Hello! I’m a college student who received an amazing opportunity to intern on the Paramount Studios lot for the Nickelodeon show Nicky, Ricky, Dicky, and Dawn. It’s a multi-camera comedy about quadruplets and their wacky hijinks. I decided to journal about it week by week and put it on the blog so you can read about it. Enough preamble. Here it is.
I report to the production office every day. The staff in the office are very mellow and nice. They are quite approachable. I got a brief tour of the studios and the studio where I will be working for the next three months. It’s the most historic studio still running today and considered a landmark in the Hollywood area. Every studio has plaques on the outside of it that say what was filmed inside. The studio for Nicky, Ricky, Dicky, and Dawn was where Citizen Kane was filmed, I believe. If those walls could talk, they would tell the most interesting stories.
After my tours around, I was assigned to work with the wardrobe department. It’s situated on the stage, right in the heart of it all. You get to walk through the sets, seeing where the family lives and the area where the sets rotate as needed. But back to the wardrobe. I used to think that costume departments that rely on clothes purchased wasn’t really that hard. But it was more intricate. There is a lot of purchases, true but the purchases must be fitted to the actor, then returned to the store. These stores have accounts with the studios.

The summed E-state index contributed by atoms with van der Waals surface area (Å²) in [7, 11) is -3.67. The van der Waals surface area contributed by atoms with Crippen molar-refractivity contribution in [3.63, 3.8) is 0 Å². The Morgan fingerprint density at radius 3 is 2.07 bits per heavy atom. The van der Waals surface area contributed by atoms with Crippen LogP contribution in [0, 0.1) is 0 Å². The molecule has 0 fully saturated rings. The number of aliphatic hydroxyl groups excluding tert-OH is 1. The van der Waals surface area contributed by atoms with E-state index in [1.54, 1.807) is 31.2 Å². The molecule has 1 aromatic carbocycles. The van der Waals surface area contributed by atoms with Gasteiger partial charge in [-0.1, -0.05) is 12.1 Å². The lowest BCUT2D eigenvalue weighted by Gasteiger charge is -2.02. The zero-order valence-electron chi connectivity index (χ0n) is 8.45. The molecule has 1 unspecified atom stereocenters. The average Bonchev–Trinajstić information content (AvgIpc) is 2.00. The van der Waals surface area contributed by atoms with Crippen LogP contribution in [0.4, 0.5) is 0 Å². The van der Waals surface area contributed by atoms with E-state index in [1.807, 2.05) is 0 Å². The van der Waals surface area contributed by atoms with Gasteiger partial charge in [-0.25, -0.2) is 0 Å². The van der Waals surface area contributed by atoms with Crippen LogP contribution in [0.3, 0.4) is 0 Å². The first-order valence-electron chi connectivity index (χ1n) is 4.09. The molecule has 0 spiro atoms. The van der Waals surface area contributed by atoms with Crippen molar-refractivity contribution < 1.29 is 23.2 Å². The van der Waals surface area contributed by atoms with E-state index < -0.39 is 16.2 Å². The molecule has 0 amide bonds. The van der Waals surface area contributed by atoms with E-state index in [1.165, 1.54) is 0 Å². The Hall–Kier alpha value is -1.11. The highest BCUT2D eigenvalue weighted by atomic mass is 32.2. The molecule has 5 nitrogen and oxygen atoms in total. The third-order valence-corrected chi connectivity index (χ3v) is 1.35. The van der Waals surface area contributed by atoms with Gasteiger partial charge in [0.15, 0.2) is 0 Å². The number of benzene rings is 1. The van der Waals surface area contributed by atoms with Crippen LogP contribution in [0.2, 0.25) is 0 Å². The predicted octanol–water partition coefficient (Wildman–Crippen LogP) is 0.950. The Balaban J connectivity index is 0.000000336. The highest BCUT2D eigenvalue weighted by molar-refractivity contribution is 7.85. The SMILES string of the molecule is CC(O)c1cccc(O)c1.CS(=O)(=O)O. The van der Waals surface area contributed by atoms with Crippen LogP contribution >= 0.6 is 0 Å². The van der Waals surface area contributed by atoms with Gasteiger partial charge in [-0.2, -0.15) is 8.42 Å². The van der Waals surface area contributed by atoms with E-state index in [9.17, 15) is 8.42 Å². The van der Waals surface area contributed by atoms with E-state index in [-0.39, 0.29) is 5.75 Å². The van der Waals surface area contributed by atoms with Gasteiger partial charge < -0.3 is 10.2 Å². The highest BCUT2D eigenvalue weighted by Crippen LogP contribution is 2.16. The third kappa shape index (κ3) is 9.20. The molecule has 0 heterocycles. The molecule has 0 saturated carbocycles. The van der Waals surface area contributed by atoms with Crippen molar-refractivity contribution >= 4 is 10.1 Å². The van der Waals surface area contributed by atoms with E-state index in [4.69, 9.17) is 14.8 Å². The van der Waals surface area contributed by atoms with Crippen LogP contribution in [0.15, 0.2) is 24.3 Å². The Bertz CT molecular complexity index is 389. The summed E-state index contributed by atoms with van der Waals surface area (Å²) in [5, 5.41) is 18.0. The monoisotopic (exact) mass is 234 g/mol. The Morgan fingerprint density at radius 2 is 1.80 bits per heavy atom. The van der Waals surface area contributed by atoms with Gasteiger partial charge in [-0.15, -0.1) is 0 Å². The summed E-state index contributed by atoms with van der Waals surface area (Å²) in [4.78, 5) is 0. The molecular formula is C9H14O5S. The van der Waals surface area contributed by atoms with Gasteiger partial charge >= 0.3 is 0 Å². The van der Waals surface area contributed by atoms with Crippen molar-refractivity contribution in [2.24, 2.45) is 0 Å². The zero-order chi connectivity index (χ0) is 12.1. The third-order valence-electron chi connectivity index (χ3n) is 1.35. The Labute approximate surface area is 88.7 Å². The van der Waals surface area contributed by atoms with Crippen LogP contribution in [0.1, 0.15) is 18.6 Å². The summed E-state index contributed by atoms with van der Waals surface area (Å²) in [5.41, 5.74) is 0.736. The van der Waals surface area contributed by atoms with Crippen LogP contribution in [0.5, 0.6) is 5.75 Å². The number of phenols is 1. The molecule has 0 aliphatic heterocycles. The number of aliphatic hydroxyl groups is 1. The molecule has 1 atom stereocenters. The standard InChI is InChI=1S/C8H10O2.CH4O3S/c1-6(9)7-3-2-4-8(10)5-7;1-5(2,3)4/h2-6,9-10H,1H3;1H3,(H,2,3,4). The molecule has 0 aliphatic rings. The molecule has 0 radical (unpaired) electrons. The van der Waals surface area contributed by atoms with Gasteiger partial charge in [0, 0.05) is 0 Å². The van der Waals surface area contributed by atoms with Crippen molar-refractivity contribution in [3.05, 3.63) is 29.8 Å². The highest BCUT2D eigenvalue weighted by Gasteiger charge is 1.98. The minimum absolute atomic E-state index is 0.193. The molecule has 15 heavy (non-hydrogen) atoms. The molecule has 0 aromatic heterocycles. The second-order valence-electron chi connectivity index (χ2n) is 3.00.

My time with wardrobe was a lot of sorting through clothing. Making sure the sizes are right, the purchases are right and doing returns. My first day was a costume retrieval. I collected an order of T-shirts that feature the logo of the kid’s school. My second day was the simplest day. I got to sort clothes and see the clothing storage room. While it’s just a small space for clothes, there were so many different types and styles. It was so cool to look at and work in. The third day was the most complicated. It was a lot more driving around. I went to Topanga, Sherman Oaks, and to a costume store. I even had to pick up a PA who took a costumer to the hospital and take her back to the studio. An intern’s job is never done. The one thing that cracks me up is when they ask me to do something, they always ask if it’s ok. I always want to say “I have no objections. I’m an intern. I’m at your will.”
Even though it’s been my first week, I’ve learned a lot. Seeing the cameras and the lights all in position has really opened my eyes and made me appreciate all the work and effort that goes into making something for film and television. This show is very small in size and scale, but even this small scale feels big. There are a lot of moving pieces to this production. I am a little nervous because I don’t want to disrupt the machine. My boss says this takes time and people will need to get used to me and the other 3 interns. I can’t wait for that to happen.
Next week I’m working in set decoration. Let’s see how it goes!